Economic Research and Analysis

Media Coverage of Squeezing the Middle Class
“U.S. Census finds more are poor.”

Jason B. Johnson.  San Francisco Chronicle, 31 August 2005.
More Americans fell into poverty in 2004, but the percentage of people without health insurance coverage was steady between 2003 and 2004 because more people were covered by government programs, according to two reports the U.S. Census Bureau released Tuesday.
The estimated national poverty rate rose from 12.5 percent of individuals in 2003 to 12.7 percent in 2004, an increase of 1.1 million people, for a total of 37 million Americans living below the federal poverty level. The poverty level, which varies by household size, was $18,850 for a family of four in 2004.

“Californians make little progress in economic recovery.”

Business Journal staff.  Silicon Valley/San Jose Business Journal, 31 August 2005.
U.S. Census statistics show Californians made little progress in 2004 in being part of the overall national pickup in the economy. And a separate local analysis shows some Santa Clara County residents fell further behind.
The state and local reaction follows the release Tuesday of a report from the U.S. Census Bureau of 2004 economic trends.

“Report: Santa Clara County Incomes Falling.”

CBS5 staff.  CBS5, 31 August 2005.
Santa Clara County household incomes have dropped by more than 13 percent in the past three years in part due to the real estate bubble and the lingering effects of the dot-com crash, according to an analysis released Tuesday by a San Jose nonprofit.

Opinion Piece
“Our society’s middle is shrinking from view”

Louise Auerhahn.  San Jose Mercury News, 26 July 2005.
In the last two decades, Silicon Valley's economy has rushed through a roller coaster ride of ups and downs. But one disturbing trend has remained constant; the middle class has grown steadily smaller. Even worse, the "new economy,'' both pre- and post-crash, is characterized by increasing inequality and by massive and perpetual insecurity.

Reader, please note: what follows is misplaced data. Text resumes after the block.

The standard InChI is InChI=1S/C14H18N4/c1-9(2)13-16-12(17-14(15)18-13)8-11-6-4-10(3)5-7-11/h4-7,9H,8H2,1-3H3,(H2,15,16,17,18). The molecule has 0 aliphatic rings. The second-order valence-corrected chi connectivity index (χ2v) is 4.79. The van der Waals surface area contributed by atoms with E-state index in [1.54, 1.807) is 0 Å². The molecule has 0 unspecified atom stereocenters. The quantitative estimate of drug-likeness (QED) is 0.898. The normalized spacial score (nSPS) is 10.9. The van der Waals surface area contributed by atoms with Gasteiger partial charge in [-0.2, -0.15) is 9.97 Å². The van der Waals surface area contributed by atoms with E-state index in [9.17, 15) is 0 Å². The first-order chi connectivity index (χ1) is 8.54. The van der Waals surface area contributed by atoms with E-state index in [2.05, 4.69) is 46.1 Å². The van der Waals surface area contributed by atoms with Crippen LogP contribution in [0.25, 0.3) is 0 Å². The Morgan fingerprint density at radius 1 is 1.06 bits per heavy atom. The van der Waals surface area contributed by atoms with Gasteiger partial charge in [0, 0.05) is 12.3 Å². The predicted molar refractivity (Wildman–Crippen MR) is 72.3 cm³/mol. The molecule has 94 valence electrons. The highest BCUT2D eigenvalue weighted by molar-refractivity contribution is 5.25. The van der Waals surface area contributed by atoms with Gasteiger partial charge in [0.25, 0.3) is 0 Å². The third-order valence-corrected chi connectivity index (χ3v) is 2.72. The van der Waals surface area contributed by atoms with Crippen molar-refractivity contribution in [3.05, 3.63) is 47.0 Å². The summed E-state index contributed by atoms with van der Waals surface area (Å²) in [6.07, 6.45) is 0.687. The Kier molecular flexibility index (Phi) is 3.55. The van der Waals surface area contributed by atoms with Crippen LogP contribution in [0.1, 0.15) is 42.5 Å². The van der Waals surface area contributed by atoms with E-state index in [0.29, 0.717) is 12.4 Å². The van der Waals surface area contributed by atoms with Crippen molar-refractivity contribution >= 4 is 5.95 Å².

Media Coverage of The Economic Effects of Immigration
“Immigrant importance to valley is touted.”

Jessie Mangaliman.  San Jose Mercury News, 23 September 2004.
A day after Gov. Arnold Schwarzenegger vetoed a bill that would have allowed undocumented immigrants to obtain driver's licenses, immigrant advocates released a new report Thursday touting the contributions of immigrants to Silicon Valley's economy.

Other Media Coverage
“Labor survey takes on Stanford temp workers.”

Victoria Colliver.  San Jose Mercury News, 29 May 2003.
Nearly three-quarters of temporary workers at Stanford University earn below the minimum wage and more than two-thirds lack health insurance, according to a labor-backed survey released Wednesday.
The survey of 72 temporary workers was conducted by Working Partnerships USA, a nonprofit labor research group in the South Bay, and promoted by Service Employees International Union Local 715, which is in contract negotiations with the university.
Government Accountability and Reform

Accountable Development
“Coyote Valley Growth Triggers.”

Rodney Foo.  Mercury News, 14 August 2005.
When Coyote Valley task force members return to work Monday, they'll pick up where they left off in June: analyzing the criteria that will kick off the building of a community of 75,000 in South San Jose, a question that has lingered for decades.